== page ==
Tom Hayes Libor Jail Sentence Cut to 11 Years, Conviction Upheld

Tom Hayes, the former UBS Group AG and Citigroup Inc. trader found guilty of manipulating Libor, had his sentence cut by three years to 11 years by a London appeals court.

A panel of three of the U.K.’s most senior judges reduced the 14 year-sentence, one of the country’s longest for a non-violent criminal, following a two-day hearing. The court upheld Hayes’s conviction for conspiracy to defraud.

“We are of the view that taking into account all the circumstances — in particular his age, his non-managerial position in the two banks, and his mild Asperger’s condition — that the overall sentence was longer than was necessary to punish the appellant and to deter others,” the judges said in a written statement.

Hayes, referred to by colleagues as “Rain Man,” was the first individual to face trial for rigging the London interbank offered rate since investigators started probing the benchmark seven years ago. He was accused of masterminding an elaborate four-year campaign to rig the yen variant of Libor that involved more than 20 individuals at half a dozen firms in three countries.

Socially awkward but highly gifted, Hayes became the public face of a scandal that brought the reputation of the banking industry to a low ebb. A dozen banks and brokerages have been fined about $9 billion for the activities and similar abuses by regulators around the world.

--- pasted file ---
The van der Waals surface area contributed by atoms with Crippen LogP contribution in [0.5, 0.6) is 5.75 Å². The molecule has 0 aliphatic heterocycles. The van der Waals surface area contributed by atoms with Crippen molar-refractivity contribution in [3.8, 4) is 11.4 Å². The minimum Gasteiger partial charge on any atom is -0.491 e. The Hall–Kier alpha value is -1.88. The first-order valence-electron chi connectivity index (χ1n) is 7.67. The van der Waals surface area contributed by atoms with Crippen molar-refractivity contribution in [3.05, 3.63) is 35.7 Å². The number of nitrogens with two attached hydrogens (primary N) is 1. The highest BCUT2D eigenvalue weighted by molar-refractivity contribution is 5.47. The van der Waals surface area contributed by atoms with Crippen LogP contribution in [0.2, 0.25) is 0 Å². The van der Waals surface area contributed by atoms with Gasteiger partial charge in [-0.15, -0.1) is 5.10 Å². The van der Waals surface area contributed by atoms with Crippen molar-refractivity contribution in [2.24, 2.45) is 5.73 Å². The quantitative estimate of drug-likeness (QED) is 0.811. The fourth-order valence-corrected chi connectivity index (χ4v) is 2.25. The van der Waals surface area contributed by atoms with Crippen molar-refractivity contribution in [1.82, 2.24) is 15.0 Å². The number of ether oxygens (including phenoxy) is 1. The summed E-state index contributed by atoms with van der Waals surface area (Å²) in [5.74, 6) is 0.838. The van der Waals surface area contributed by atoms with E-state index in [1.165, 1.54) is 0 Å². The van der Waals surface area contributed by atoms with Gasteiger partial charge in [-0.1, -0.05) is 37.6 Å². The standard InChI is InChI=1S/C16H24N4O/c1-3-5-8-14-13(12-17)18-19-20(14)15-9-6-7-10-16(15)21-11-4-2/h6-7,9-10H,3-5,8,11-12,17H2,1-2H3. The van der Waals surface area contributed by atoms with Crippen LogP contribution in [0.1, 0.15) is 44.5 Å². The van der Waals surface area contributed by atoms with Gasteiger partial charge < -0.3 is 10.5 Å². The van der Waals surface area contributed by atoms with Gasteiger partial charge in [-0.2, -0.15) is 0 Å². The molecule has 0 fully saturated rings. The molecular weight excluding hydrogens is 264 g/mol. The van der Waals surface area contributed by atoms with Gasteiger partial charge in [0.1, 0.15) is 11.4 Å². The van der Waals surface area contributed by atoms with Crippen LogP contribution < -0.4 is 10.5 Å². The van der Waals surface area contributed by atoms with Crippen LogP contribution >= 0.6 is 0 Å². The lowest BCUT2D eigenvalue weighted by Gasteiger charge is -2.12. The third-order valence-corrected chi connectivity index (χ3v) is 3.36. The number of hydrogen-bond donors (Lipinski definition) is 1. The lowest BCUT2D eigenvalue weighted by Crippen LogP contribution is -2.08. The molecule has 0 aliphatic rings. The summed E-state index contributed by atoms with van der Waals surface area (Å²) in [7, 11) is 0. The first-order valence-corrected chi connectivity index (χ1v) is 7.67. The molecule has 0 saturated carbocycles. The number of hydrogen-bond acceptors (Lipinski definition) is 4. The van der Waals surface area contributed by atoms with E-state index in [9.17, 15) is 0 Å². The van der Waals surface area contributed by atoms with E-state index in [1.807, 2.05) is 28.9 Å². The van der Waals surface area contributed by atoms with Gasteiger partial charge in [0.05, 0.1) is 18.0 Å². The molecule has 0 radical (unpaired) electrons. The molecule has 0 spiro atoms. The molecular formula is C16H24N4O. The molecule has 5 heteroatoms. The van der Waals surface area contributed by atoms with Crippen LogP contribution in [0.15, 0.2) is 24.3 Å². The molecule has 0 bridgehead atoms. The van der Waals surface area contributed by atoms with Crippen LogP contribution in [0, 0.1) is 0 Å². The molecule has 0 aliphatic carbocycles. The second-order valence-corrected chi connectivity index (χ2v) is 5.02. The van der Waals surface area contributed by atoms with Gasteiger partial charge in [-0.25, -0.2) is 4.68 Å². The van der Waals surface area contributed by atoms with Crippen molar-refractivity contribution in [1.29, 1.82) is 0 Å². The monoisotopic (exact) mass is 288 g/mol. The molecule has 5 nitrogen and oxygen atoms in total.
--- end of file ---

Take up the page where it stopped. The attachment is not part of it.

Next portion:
Eight Counts

Hayes was found guilty of eight counts of conspiracy to defraud and sentenced to prison in August. Lawyers for the 36-year-old former derivatives trader had argued that the trial judge had improperly instructed jurors to ignore the conduct of other bankers in regard to Libor and had refused to allow potentially exculpatory evidence.

That position was rejected by a three-judge appellate panel led by Lord Chief Justice John Thomas at the Royal Courts of Justice in London.

“There is no authority for the proposition that objective standards of honesty are to be set by a market” and “such a principle would gravely affect the proper conduct of business,” the judges said.

The outcome of the appeal will be being closely watched by the more than a dozen individuals scheduled to stand trial for manipulating the $350 trillion benchmark over the coming months. – Tom Hayes Libor Jail Sentence Cut to 11 Years, Conviction Upheld